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Last Updated: Wednesday, 24 September, 2003, 15:33 GMT 16:33 UK
New test to find best students
students taking a test

Applicants to some of Cambridge's colleges are being given a new "thinking skills assessment".

The TSA test - which will be taken either online or in written form - is yet another attempt to differentiate between excellent candidates.

It has been developed by the University of Cambridge local examinations syndicate (Ucles).

The sample version on its website involves 50 multiple choice questions to be answered in 90 minutes.

Cambridge, Oxford and University College London, also use a different Ucles test called BMat (BioMedical Admissions Test) with subject-specific questions for applicants to medical courses.

Fairer access

Ucles said applicants for undergraduate places at Cambridge mostly had very high predicted grades in their school leaving examinations such as A-levels - typically up to 70% of them would be expecting three grade A passes.

There were usually more than three times as many applicants as places, so colleges needed something else to help in selecting people.

Sample questions from the new test were made available as the official taskforce chaired by Professor Steven Schwartz threw up its suggestions on making access to university fairer.

One of its suggestions was for aptitude tests, to discover more about students' abilities than their school qualifications provided.

Ucles says the TSA tests critical thinking and problem solving.


SAMPLE QUESTIONS

Problem solving - where even if you have selected all the relevant information, no solution presents itself, so you have to find a way to generate a solution.

Mr Jones has to renew the white lines on a 1km stretch of road. Each edge of the road is marked with a solid line and there is a "dashed" line in the centre. Drivers are warned of approaching bends by two curved arrows. Mr Jones will have to paint four curved arrows. The manufacturers have printed the following guidance on each 5-litre drum of paint:

Solid lines - 5 metres per litre
Dashed lines - 20 metres per litre
Curved lines - 3 litres each.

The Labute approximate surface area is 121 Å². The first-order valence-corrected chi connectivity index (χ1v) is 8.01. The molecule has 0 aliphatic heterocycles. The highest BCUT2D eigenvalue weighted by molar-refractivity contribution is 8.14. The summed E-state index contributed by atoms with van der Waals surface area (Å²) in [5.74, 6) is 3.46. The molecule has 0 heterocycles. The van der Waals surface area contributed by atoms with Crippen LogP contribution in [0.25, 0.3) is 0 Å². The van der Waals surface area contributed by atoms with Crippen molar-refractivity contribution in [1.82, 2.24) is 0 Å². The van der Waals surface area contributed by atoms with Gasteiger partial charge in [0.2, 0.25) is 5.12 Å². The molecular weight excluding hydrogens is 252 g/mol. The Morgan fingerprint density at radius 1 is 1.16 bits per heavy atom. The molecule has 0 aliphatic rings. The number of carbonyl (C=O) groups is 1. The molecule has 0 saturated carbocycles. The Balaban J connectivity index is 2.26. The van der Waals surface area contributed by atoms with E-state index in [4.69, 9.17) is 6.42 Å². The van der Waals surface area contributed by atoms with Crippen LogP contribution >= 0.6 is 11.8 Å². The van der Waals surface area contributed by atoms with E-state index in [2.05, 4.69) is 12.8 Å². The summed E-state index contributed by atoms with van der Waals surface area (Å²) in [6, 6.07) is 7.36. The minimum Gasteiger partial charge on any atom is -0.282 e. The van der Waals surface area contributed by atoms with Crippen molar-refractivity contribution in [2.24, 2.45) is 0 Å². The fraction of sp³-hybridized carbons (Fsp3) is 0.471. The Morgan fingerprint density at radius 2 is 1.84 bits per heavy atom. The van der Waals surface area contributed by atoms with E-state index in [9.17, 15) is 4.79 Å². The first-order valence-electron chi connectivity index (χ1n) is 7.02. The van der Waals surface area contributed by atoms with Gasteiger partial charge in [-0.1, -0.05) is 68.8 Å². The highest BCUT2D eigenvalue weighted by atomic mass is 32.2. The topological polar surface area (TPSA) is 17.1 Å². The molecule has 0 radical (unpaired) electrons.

How many drums of paint will Mr Jones require?

A 53
B 92
C 93
D 103
E 462

The answer is C. The solid lines require 200 litres for each side of the road (1000 5 = 200). The dashed lines require 50 litres (1000 20 = 50). The arrows require 3 x 4 = 12 litres. The total amount of paint is 200 + 200 + 50 + 12 = 462 litres. Each drum contains 5 litres of paint; so 93 drums will be needed (462 5 = 92.4) 92 drums will not be enough so 93 will be needed. The final drum will be only partially used.

A assumed there is a solid line on only one side of the road.
B the calculations are correct but it has been assumed incorrectly that 92 drums would be sufficient.
D assumed there are two dashed lines rather than one.
E the total amount in litres has been calculated but not the number of drums required.

Critical thinking - where reasons are put forward as grounds for a conclusion.

Private airline companies say that they are now determined to operate a transport system that is as safe as it can be, while still remaining viable. But a private sector business can only be viable if it makes money for its owners. If for all flights and at all airports there were thorough foolproof screening for firearms and for explosives planted by terrorists, then the system would be safer; but really effective screening would preclude all possibility of profit.

Which one of the following conclusions is best supported by the passage above?

A A private airline which is not profitable will be safer than one that is.
B To stay in business, a private airline company has to sacrifice some safety.
C Even if airlines could afford the cost, effective screening against terrorist attacks would be impossible.
D Even if airlines could afford the cost, effective screening against terrorist attacks would be impossible.
E Those who run private airline companies are more interested in profit than in the safety of their passengers.

The answer B, because the passage makes it clear that if private airlines used screening procedures which guaranteed complete safety from terrorism, they would not make a profit, and that if they did not make a profit, they would not remain viable. It follows that if they are to remain in business, they must sacrifice some safety.

A does not follow from the passage, because A is making a general claim about the link between profitability and safety. Some airlines may be unprofitable because they are inefficient, rather than because they are spending a great amount on safety measures.
C does not follow from the passage, because the passage does not discuss the way in which private airlines have worked in the past.
D does not follow from the passage, because the passage says that effective screening would mean that no profits were made. This suggests that effective screening would be possible, but costly, rather than that it would be impossible.
E does not follow from the passage, because it is consistent with the passage that those who run private airline companies are interested first and foremost in passenger safety. The passage simply suggests that they would not be able to run a service at all if, despite their concern for safety, they did not aim for profit at the expense of some safety.

Source: Ucles




SEE ALSO:
Universities seek 'fairer' admissions
23 Sep 03  |  Education
Exam to select university best
18 Aug 03  |  Education
A-level results break records
14 Aug 03  |  Education
A-level grades 'are fair'
18 Aug 03  |  Education
A-levels 'are not meaningless'
15 Aug 03  |  Education
Medical schools' war on elitism
20 Aug 02  |  Education


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